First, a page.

Norm Klar is known as “the comedian who does magic.” He has opened for the likes of Tim Allen, Emo Phillips, and Soupy Sales. On June 28-29, he will be co-headlining Act II Playhouse’s latest Stand-Up Comedy Weekend. Norm was gracious enough to answer a few questions about his act, and his beginnings in comedy.
How would describe your act?
I like to think of my act a guy just having fun with frustration. I do the things that make me laugh without making the audience think too much.
What made you want to be a comic?
It may be cliché, but I just really love to make people laugh. I should work harder at it. Oh, and I love and need the auditory appreciation shown in mass applause. It’s as delightful as a Q-tip in the ear after a shower.
How did you first get started in comedy?
Performing “the funny” was always in my blood from a very young age. Just ask anyone I grew up with. My mother, Ruth Klar is a wonderful local award winning actress who performed in a lot of community theater productions in Nashville, TN where I was born. As a kid I would go to rehearsals with her and wish I could be in the shows, but Edward Albee didn’t gear too much dialogue towards nine year olds. I learned a lot from her keen sense of timing and stage movement. I just didn’t know what to do with it. At 85 she continues to entertain audiences at various functions in the community.
I joined the US Navy in 1974 and was honorably discharged in 1979 in the City of Brotherly Love. While participating in an Improv Workshop at the Germantown Theater Guild, I met Steve Lippe who was involved with a group of guys calling themselves “The Funny Eleven.” They put on two shows a night, Friday and Saturday at a place called the “Jailhouse.” The shows were glorious. I took all my first dates there, but really wanted to get on stage myself. Problem was I had no material and didn’t think I could write well enough to pull it off even in this amateur forum. I had nothing and I really wanted to be a part of these wonderful festivities. So I audio taped a set that Jerry Seinfeld did on the Merv Griffin show in 1982, wrote it down word for word, memorized it and performed at an open mike. Most of the comics knew the origin of the material and gave me a hard time (rightfully so). I never really knew if the audience knew. I got OK laughs, but really began to get comfortable on stage. After about four or five weeks, two well-dressed couples approached me after the show. They said, “We’ve been coming for several weeks now and we think you are the funniest one here.” I hung my head very low and said “Thanks, but I have to be honest with you, it’s not my material.” They said, “Oh we know you’re doing a Seinfeld bit, we just think “you” personally are funny.” A ray of light came from the clouds. Wow! They saw me though the material.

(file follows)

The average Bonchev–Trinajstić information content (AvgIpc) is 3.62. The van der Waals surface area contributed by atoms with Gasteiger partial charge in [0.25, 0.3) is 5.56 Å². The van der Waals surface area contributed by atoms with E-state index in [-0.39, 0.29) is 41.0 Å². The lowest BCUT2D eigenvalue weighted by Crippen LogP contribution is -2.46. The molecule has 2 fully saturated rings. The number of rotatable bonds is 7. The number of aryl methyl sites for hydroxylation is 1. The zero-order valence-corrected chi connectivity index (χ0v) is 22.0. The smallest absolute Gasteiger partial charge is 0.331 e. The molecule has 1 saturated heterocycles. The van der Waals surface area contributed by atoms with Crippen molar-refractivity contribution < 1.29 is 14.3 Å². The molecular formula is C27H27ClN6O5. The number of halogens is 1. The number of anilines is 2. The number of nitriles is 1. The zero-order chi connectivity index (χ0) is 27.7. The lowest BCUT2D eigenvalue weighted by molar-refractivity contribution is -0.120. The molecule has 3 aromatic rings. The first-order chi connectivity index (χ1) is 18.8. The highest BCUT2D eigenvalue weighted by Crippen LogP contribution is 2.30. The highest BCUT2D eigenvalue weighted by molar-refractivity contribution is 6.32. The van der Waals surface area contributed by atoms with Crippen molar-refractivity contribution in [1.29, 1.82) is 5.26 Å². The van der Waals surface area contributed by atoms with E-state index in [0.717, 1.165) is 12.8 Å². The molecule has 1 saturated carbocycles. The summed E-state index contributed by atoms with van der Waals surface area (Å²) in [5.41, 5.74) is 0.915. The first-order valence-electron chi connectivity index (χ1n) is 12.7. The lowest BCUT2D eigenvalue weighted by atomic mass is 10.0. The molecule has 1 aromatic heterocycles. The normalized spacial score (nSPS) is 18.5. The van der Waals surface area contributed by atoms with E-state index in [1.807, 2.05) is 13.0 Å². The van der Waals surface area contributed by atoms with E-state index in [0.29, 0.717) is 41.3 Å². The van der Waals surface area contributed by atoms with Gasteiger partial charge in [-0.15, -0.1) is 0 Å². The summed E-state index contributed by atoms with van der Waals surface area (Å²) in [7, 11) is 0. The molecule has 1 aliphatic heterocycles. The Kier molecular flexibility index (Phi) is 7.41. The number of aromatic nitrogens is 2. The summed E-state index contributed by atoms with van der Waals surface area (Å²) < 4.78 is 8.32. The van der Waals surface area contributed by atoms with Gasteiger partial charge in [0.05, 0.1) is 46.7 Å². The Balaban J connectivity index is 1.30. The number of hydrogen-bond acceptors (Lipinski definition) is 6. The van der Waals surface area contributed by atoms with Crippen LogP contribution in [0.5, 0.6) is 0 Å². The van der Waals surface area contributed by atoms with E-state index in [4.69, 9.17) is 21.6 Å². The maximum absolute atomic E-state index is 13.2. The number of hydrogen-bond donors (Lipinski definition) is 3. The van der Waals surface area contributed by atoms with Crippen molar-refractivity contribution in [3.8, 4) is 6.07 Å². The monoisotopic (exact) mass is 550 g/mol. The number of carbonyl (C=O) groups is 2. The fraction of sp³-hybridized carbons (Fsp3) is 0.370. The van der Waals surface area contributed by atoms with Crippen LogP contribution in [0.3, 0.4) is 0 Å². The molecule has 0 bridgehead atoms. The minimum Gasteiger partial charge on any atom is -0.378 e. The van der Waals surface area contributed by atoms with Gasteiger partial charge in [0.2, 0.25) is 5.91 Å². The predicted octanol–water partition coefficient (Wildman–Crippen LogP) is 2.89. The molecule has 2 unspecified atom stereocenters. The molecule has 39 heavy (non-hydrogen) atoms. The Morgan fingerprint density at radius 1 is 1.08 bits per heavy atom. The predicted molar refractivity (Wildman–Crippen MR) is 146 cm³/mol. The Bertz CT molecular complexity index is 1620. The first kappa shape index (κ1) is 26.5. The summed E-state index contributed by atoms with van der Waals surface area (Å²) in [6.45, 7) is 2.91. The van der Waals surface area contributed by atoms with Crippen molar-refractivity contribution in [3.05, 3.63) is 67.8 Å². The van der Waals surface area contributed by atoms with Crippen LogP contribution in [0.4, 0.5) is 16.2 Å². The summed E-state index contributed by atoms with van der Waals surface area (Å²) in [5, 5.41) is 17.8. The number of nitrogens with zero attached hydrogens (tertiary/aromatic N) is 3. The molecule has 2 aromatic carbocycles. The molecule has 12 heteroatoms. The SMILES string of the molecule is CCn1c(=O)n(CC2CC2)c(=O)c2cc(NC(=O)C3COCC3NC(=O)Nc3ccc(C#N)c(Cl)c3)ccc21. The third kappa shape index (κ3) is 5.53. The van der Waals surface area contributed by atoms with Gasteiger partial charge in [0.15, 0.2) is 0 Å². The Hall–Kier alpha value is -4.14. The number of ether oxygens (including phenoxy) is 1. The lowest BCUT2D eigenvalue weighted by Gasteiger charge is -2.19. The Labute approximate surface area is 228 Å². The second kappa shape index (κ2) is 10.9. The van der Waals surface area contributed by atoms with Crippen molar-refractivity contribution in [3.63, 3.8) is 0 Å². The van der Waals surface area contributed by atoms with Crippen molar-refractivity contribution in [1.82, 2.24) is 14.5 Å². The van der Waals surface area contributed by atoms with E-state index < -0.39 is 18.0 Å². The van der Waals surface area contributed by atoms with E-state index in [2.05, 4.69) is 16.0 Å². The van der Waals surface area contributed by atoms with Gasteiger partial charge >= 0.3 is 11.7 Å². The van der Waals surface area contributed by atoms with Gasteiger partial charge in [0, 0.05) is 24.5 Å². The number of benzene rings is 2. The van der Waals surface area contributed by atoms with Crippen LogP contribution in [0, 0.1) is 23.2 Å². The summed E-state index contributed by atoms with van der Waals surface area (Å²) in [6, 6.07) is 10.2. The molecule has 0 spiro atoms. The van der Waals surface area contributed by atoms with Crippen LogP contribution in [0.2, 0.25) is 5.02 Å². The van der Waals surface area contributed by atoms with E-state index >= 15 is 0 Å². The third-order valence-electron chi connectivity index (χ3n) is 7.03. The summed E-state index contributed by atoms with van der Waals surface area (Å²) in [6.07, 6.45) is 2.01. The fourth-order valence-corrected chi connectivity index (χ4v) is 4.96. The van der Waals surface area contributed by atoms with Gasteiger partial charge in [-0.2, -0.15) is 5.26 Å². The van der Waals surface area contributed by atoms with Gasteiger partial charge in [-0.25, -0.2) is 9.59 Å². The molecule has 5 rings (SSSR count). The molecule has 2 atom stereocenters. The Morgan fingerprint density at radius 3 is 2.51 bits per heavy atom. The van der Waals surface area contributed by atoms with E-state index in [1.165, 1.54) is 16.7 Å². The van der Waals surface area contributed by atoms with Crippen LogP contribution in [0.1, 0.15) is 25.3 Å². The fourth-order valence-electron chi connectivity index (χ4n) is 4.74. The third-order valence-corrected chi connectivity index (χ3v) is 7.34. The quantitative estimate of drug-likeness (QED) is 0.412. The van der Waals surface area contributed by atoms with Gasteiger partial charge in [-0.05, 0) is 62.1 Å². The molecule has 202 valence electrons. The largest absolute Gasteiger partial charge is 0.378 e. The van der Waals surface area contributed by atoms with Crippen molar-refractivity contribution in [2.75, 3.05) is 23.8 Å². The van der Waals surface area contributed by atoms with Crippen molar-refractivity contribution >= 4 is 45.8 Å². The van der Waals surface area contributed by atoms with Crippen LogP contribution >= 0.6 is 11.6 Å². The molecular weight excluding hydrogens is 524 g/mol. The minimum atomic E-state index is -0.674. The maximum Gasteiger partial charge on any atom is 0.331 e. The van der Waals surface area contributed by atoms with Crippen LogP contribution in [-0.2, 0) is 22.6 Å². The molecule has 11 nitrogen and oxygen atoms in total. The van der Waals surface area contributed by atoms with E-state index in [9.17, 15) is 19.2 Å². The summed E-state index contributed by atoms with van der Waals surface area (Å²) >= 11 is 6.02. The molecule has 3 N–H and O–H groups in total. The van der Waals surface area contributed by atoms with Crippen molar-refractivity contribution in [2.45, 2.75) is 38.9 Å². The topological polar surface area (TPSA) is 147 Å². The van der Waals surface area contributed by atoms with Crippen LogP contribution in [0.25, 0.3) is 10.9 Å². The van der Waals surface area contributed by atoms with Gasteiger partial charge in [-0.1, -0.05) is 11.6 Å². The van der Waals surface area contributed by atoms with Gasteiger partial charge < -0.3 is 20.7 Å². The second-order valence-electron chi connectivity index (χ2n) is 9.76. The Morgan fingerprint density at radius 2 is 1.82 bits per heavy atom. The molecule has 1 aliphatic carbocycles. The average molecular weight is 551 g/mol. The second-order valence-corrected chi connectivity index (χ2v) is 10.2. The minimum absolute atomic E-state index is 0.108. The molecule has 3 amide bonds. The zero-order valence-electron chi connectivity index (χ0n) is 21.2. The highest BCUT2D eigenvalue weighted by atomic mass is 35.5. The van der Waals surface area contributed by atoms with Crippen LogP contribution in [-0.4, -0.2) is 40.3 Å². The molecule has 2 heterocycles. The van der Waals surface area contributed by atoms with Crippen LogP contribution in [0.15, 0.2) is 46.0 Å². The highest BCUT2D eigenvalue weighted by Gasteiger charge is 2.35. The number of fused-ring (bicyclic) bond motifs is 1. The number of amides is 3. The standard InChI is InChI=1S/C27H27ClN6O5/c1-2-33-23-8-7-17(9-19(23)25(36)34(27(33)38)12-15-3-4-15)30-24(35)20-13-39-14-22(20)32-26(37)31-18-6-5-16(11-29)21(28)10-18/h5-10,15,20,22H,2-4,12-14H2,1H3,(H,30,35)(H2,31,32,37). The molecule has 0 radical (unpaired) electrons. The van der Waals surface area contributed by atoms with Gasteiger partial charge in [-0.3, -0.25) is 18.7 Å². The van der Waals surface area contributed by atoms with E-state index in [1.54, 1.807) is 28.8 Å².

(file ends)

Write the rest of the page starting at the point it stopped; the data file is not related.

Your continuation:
I then began to write my own stuff and bought a few magic tricks to perform legitimately that failed and got laughs and I was on my way to an always evolving 28 years of trying to bring “the funny.”
Who are some of your comedic inspirations?
Sid Ceasar, Jonathon Winters, Alan Zweibel, Danny Kaye and a little known vaudevillian named George Carl. I am also inspired regularly by local comedy legend and dear friend Grove Silcox who has given me opportunities abound. Last but hardly least the gentleman with whom I share the stage, a penultimate professional performer, producer and educator, the immensely talented Mr. Vince Valentine. I consider you a mentor and my friend. Say “Hi” to Short Pants for me!
Any fun stories from your time performing?
I opened for the nationally known Bob Nelson at a comedy club in that used to be in Chinatown here in Philly. The first show for me was especially good. Really had a great set, the applause was deafening. When Bob hit the stage someone yelled “Follow That!” The audience applauded again.
I was shocked and felt bad for about half a second. He went on as always to having a stellar performance and then never said a word to me the rest of the weekend. After that show, I went to get my car at the garage. Apparently there were about 30 or 40 audience members there waiting for the valet. As I approached the cashiers window they noticed who I was and gave me another ovation this time standing (there was only limited seating) nevertheless, they were standing and applauding all over again. Even though, we were in a parking lot it was wonderful and such an echo.